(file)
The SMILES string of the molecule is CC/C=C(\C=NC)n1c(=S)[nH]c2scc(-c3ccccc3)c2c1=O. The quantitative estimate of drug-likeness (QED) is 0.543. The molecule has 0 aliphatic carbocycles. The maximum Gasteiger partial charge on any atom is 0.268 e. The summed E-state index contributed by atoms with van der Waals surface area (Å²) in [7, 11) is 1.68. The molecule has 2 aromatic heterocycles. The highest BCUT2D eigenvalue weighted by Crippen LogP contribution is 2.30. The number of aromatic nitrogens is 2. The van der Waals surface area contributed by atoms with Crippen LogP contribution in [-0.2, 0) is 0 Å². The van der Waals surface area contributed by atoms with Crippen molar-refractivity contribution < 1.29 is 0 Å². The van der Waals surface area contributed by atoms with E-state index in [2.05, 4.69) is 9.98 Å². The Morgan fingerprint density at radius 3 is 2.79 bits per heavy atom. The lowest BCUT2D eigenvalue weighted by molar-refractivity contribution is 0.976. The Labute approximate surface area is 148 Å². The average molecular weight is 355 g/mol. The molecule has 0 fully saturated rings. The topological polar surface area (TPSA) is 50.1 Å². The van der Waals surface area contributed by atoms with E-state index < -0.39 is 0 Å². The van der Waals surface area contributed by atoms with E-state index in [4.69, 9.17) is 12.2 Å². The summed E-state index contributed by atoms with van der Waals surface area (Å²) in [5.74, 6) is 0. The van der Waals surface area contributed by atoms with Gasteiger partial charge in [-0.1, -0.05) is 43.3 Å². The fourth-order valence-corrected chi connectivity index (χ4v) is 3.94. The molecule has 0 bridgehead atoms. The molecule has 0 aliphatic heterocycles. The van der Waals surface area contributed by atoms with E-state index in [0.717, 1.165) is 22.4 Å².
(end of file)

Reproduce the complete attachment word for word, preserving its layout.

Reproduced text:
The SMILES string of the molecule is CC/C=C(\C=NC)n1c(=S)[nH]c2scc(-c3ccccc3)c2c1=O. The quantitative estimate of drug-likeness (QED) is 0.543. The molecule has 0 aliphatic carbocycles. The maximum Gasteiger partial charge on any atom is 0.268 e. The summed E-state index contributed by atoms with van der Waals surface area (Å²) in [7, 11) is 1.68. The molecule has 2 aromatic heterocycles. The highest BCUT2D eigenvalue weighted by Crippen LogP contribution is 2.30. The number of aromatic nitrogens is 2. The van der Waals surface area contributed by atoms with Crippen LogP contribution in [-0.2, 0) is 0 Å². The van der Waals surface area contributed by atoms with Crippen molar-refractivity contribution < 1.29 is 0 Å². The van der Waals surface area contributed by atoms with E-state index in [2.05, 4.69) is 9.98 Å². The Morgan fingerprint density at radius 3 is 2.79 bits per heavy atom. The lowest BCUT2D eigenvalue weighted by molar-refractivity contribution is 0.976. The Labute approximate surface area is 148 Å². The average molecular weight is 355 g/mol. The molecule has 0 fully saturated rings. The topological polar surface area (TPSA) is 50.1 Å². The van der Waals surface area contributed by atoms with E-state index < -0.39 is 0 Å². The van der Waals surface area contributed by atoms with E-state index in [4.69, 9.17) is 12.2 Å². The summed E-state index contributed by atoms with van der Waals surface area (Å²) in [5.74, 6) is 0. The van der Waals surface area contributed by atoms with Gasteiger partial charge in [-0.1, -0.05) is 43.3 Å². The fourth-order valence-corrected chi connectivity index (χ4v) is 3.94. The molecule has 0 bridgehead atoms. The molecule has 0 aliphatic heterocycles. The van der Waals surface area contributed by atoms with E-state index in [0.717, 1.165) is 22.4 Å².